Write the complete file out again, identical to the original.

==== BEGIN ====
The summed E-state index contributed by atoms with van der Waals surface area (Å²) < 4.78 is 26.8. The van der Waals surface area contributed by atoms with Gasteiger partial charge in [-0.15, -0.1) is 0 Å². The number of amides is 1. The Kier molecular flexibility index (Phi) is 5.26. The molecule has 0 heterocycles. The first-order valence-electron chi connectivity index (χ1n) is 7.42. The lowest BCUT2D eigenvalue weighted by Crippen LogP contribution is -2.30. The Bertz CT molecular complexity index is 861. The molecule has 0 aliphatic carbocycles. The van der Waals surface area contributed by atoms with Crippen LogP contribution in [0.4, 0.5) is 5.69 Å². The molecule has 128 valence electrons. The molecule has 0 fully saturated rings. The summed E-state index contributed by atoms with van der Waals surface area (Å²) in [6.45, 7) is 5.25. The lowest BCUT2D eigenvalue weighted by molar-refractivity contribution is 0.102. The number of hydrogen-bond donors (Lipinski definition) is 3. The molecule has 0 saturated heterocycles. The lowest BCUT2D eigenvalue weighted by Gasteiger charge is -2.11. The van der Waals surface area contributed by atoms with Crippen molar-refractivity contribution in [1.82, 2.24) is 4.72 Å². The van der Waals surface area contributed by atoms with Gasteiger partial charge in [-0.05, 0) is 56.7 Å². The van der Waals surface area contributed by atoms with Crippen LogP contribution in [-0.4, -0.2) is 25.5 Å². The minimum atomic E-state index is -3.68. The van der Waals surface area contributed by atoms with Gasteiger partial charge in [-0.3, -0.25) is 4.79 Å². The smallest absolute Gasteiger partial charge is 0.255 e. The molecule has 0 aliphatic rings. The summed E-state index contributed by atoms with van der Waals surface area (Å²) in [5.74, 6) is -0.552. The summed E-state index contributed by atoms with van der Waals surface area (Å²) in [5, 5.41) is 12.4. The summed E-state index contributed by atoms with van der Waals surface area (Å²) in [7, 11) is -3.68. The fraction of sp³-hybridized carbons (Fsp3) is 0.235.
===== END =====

The summed E-state index contributed by atoms with van der Waals surface area (Å²) < 4.78 is 26.8. The van der Waals surface area contributed by atoms with Gasteiger partial charge in [-0.15, -0.1) is 0 Å². The number of amides is 1. The Kier molecular flexibility index (Phi) is 5.26. The molecule has 0 heterocycles. The first-order valence-electron chi connectivity index (χ1n) is 7.42. The lowest BCUT2D eigenvalue weighted by Crippen LogP contribution is -2.30. The Bertz CT molecular complexity index is 861. The molecule has 0 aliphatic carbocycles. The van der Waals surface area contributed by atoms with Crippen LogP contribution in [0.4, 0.5) is 5.69 Å². The molecule has 128 valence electrons. The molecule has 0 fully saturated rings. The summed E-state index contributed by atoms with van der Waals surface area (Å²) in [6.45, 7) is 5.25. The lowest BCUT2D eigenvalue weighted by molar-refractivity contribution is 0.102. The number of hydrogen-bond donors (Lipinski definition) is 3. The molecule has 0 saturated heterocycles. The lowest BCUT2D eigenvalue weighted by Gasteiger charge is -2.11. The van der Waals surface area contributed by atoms with Crippen molar-refractivity contribution in [1.82, 2.24) is 4.72 Å². The van der Waals surface area contributed by atoms with Gasteiger partial charge in [-0.05, 0) is 56.7 Å². The van der Waals surface area contributed by atoms with Crippen LogP contribution in [-0.4, -0.2) is 25.5 Å². The minimum atomic E-state index is -3.68. The van der Waals surface area contributed by atoms with Gasteiger partial charge in [-0.3, -0.25) is 4.79 Å². The smallest absolute Gasteiger partial charge is 0.255 e. The molecule has 0 aliphatic rings. The summed E-state index contributed by atoms with van der Waals surface area (Å²) in [5.74, 6) is -0.552. The summed E-state index contributed by atoms with van der Waals surface area (Å²) in [5, 5.41) is 12.4. The summed E-state index contributed by atoms with van der Waals surface area (Å²) in [7, 11) is -3.68. The fraction of sp³-hybridized carbons (Fsp3) is 0.235.